It should be noted that while there are more Shared Space areas here than elsewhere, they are still comparatively rare in this country. There are around 100 areas designed in this way, mostly just single junctions in the centres of villages and small towns. Segregated cycle paths continue to join these places together, and in most cases the majority of the infrastructure is still designed on traditional, successful, Dutch lines with a high degree of segregation of cyclists. If you've heard of Dutch infrastructure increasing the number of cyclists, that is where to look as that is what 99% of the infrastructure looks like. The majority of the infrastructure is designed to avoid conflict in line with sustainable safety principles which have lead to an improvement in safety in the Netherlands.
|Pavement cycling is very rare in the Netherlands because|
cyclists have cycle-paths. However, cyclists feel unsafe in
Shared Space so they use the "pavement" parts of these areas
even though it's not allowed. Not good for pedestrians.
One of the reasons why the Dutch have had such success with controlling traffic is that they try things out. Shared space is but one of a series of brave experiments. I am sure that the better aspects of it will continue to appear in new infrastructure, but the less successful aspects will be left behind. I note that a recent road layout change in Assen right next to a "shared space" style junction from a few years ago did not expand on the shared space but represents a return to more traditional Dutch design with segregated cycle paths.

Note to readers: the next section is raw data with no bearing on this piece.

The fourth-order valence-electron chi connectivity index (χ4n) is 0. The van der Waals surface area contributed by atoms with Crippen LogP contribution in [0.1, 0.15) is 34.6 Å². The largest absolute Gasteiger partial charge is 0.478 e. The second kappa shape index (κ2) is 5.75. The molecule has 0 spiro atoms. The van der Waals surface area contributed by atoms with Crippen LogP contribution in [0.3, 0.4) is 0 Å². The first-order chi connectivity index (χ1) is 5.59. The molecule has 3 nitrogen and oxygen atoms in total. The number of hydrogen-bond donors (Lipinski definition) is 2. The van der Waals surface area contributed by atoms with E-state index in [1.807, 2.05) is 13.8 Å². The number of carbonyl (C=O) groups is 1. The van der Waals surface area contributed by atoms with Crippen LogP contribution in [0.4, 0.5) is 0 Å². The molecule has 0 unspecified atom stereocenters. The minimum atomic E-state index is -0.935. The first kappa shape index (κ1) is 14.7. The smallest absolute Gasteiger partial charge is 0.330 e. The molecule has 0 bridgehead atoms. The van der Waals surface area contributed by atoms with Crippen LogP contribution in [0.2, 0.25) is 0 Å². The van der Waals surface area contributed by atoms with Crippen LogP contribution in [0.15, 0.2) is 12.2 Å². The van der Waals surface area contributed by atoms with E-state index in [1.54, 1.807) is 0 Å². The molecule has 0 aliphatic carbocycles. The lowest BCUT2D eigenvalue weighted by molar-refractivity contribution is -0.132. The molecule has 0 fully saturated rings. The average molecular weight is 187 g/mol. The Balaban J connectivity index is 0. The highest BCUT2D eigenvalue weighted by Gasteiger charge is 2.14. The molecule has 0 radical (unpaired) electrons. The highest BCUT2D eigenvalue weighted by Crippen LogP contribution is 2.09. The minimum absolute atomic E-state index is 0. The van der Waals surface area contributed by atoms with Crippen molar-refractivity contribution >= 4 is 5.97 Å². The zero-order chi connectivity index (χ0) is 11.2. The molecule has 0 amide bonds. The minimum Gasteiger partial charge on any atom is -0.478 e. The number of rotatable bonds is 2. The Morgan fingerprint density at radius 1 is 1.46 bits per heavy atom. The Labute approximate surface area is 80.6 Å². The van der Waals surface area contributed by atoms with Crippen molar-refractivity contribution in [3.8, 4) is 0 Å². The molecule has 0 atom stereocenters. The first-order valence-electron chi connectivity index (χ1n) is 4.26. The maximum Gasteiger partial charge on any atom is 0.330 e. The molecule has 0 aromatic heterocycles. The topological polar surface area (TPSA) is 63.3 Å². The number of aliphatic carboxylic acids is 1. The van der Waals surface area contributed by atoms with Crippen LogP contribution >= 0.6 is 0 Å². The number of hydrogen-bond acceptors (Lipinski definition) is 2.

I am glad about this. It would be foolish to abandon the high level of subjective safety that has lead to such a high degree of cycling. It would take years to build enough cycle unfriendly infrastructure to really impact on the level of cycling, but once the decline started it would carry on for decades.
|Normal Dutch cycle-path outside of the Shared|
Space area of Haren
In my view, Shared Space is the one real mistake that has been made in the Netherlands. It's not liked by cyclists, and it really doesn't work well for cyclists.
Update 13th December 2008
I've found three more references to shared space in Haren:
This one includes a response from a Haren resident which says "Citizens club Haren for elderly and children is very much against the shared space in our village Haren. The results during last elections prove this by a unknown shift in elections results. So, beware! As father of two small kids and for my elderly parrent i'm just afraid because of many, many small unregistred accidents of people bumping into each other. We fully disagree with the public statement that we should let our kids run in front off cars to slow down traffic! Just mad and our web campaign won't stop."
This academic paper includes the following in its conclusion: "...there still are noticeable conflicts, and this leads to criticisms by engaged parties, both car drivers and ‘sojourners’. They do not feel safe. In fact pedestrians and bicyclists run more risk than car drivers. The mobility of children, people with handicaps and the elderly is limited; children are not allowed to freely walk around independently; the handicapped and the elderly feel themselves cornered and obliged to use the area as little as possible. They pay the toll."